Top 7 Jamaican Films (That Are Not “The Harder They Come”)
Written by Curtis John
So we know that the 1973 hit film THE HARDER THEY COME deservedly gets the best nod as the best Jamaican film of all time. With its aesthetic originality and realistic portrayals, Harder established common tropes seen in future Jamaican and Jamaican-inspired films like a reggae/music star as the lead, good-boy turned gangster/freedom fighter vibe, lush landscapes set against rough urban areas, and more. While our seventh pick and the newest Caribbean Film Series selection BETTER MUS’ COME, and many of the films on this list, have some of that, we decided to go against the grain and establish a list key in the ‘genre’ but also with a mix of the even more original stances and the diaspora thrown in.
SMILE ORANGE (1976)
Based on a stage play by legendary writer/director Trevor Rhone, “Smile Orange” still stands as one of the most hilarious Jamaican (and otherwise) comedies of all time. Starring Carl Bradshaw in his career-defining role as con-man waiter Ringo, this satirical look at the Jamaican tourist industry is told through the eyes of Jamaican hotel workers. When you watch it, also pay attention to Glen Morrison as the memorable Cyril The BusBoy.
Trevor Laird (“Quadrophenia” – 1979) and Brinsley Forde of reggae band Aswad star in this film about the week in the life of a crew of a British reggae sound system. Its focus on the lives of Jamaican/Afro-Caribbean youth communities in London revealed a virtually unseen community.
MILK AND HONEY (1988)
Another diaspora film, this one with a screenplay from legendary Jamaican playwright Trevor Rhone, “Milk And Honey” stars Josette Simon (“Cry Freedom” – 1985) as Joanna ‘Jo’ Bell, a female Jamaican migrant worker that leaves her son in Jamaica to find work as a maid in Canada. However, once she arrives, she discovers she’s more indentured servant than maid, only earning about $20 a week. As the months turn into years in a cold, strange country, she realizes a change must come. Another now legendary figure, actress Leonie Forbes, co-stars as fellow ‘maid’ Miss Emma. Out of print, you can see the movie in its entirety on YouTube.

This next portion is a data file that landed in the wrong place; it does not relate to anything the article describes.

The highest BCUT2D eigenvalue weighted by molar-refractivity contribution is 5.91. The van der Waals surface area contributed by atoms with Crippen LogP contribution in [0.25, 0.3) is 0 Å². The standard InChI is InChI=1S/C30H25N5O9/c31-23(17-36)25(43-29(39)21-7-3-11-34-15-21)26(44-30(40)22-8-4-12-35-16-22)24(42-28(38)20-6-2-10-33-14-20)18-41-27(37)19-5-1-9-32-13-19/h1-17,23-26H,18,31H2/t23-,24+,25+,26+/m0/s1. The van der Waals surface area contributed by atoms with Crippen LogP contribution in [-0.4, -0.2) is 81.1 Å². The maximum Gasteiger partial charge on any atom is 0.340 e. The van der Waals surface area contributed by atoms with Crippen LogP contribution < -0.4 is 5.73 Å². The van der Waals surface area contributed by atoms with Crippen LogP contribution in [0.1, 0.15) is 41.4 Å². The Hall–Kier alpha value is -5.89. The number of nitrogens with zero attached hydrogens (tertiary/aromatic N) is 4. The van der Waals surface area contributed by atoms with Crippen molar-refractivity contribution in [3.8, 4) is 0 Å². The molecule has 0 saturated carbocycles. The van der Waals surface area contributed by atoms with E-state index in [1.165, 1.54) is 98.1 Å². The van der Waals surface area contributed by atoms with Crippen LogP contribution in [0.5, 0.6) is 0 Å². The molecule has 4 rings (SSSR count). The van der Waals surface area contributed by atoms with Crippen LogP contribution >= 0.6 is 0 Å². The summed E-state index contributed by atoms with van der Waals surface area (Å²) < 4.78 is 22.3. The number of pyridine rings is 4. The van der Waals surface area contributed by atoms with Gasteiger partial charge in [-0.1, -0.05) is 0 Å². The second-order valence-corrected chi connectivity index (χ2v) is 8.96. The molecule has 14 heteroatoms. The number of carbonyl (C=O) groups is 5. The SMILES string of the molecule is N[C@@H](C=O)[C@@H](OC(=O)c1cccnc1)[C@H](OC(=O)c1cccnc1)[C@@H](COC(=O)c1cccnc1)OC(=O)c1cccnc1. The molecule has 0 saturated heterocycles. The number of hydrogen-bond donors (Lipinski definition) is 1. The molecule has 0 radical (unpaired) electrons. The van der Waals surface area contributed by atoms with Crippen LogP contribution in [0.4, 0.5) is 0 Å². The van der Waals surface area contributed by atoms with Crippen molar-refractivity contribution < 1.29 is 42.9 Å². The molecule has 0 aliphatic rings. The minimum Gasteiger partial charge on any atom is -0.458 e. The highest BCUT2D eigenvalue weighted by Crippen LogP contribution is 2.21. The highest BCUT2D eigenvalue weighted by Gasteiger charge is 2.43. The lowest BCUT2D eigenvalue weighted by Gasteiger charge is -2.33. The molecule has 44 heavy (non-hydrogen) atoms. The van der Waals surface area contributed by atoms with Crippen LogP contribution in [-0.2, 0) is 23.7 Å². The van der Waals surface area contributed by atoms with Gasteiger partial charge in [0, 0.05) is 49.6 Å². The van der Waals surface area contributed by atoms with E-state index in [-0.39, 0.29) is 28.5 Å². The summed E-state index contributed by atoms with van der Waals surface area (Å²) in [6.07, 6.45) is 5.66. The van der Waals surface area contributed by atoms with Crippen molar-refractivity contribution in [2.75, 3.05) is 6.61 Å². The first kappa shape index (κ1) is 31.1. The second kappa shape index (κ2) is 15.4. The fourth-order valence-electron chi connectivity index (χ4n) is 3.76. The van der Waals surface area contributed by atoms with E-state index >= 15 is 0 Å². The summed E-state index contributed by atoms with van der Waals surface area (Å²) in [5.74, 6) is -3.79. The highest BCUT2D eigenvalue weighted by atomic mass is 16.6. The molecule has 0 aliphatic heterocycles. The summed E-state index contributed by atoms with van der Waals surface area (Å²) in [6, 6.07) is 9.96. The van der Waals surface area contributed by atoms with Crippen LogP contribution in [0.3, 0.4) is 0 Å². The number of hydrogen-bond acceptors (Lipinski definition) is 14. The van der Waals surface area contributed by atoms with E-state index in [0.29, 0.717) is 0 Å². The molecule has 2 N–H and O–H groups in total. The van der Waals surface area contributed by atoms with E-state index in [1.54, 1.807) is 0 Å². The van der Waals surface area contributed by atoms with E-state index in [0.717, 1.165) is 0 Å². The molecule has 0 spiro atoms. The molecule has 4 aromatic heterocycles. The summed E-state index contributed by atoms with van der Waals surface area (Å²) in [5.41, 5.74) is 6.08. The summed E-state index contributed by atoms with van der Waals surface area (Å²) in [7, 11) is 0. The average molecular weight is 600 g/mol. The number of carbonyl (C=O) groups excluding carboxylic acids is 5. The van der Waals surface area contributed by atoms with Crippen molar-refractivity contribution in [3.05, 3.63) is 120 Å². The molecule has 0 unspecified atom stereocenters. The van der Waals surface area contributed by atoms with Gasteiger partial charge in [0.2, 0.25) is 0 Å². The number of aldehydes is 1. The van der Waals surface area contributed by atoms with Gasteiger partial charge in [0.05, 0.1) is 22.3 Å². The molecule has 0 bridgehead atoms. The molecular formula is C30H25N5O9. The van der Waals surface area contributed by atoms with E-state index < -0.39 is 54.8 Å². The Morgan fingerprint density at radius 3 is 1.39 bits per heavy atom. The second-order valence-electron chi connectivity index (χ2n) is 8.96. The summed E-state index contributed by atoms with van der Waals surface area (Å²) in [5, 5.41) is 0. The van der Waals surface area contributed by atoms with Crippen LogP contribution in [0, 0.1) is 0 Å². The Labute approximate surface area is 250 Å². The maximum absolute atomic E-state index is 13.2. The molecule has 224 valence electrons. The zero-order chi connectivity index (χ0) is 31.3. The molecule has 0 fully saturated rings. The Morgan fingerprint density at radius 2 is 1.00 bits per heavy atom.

Talented but unemployed drummer Horsemouth sets himself up in business selling records, but when local mafia gangsters steal his motorbike things start to turn nasty. Finally reaching a breaking point, he and friends plot to end the gangsters’ reign of terror and restore justice to the people of Kingston. The famous cast of characters, featuring appearances from Gregory Isaacs, Jacob Miller and Inner Circle, and Burning Spear, and the music within makes “Rockers” a modern classic.
DANCEHALL QUEEN (1997)
Infectiously vibrant and colorful as it is rough, the Cinderella-type tale of street vendor and single mom Marcia (Audrey Reid) gave a then modern light to the struggle of Jamaican women. With her livelihood constantly threatened, Marcia disguises herself for a dance contest series to pit her two enemies against each other.
THE PRICE OF MEMORY (2014)
In the ultimate turn of Jamaican-bravado and bad-assery, a small group of Rastafari petition Queen Elizabeth II for slavery reparations, while she visits Jamaica for her Golden Jubilee Celebrations. Karen Marks Mafundikwa’s documentary (the only doc on this list) follows the petition and a reparations lawsuit, while exploring the enduring legacies of slavery in Jamaica.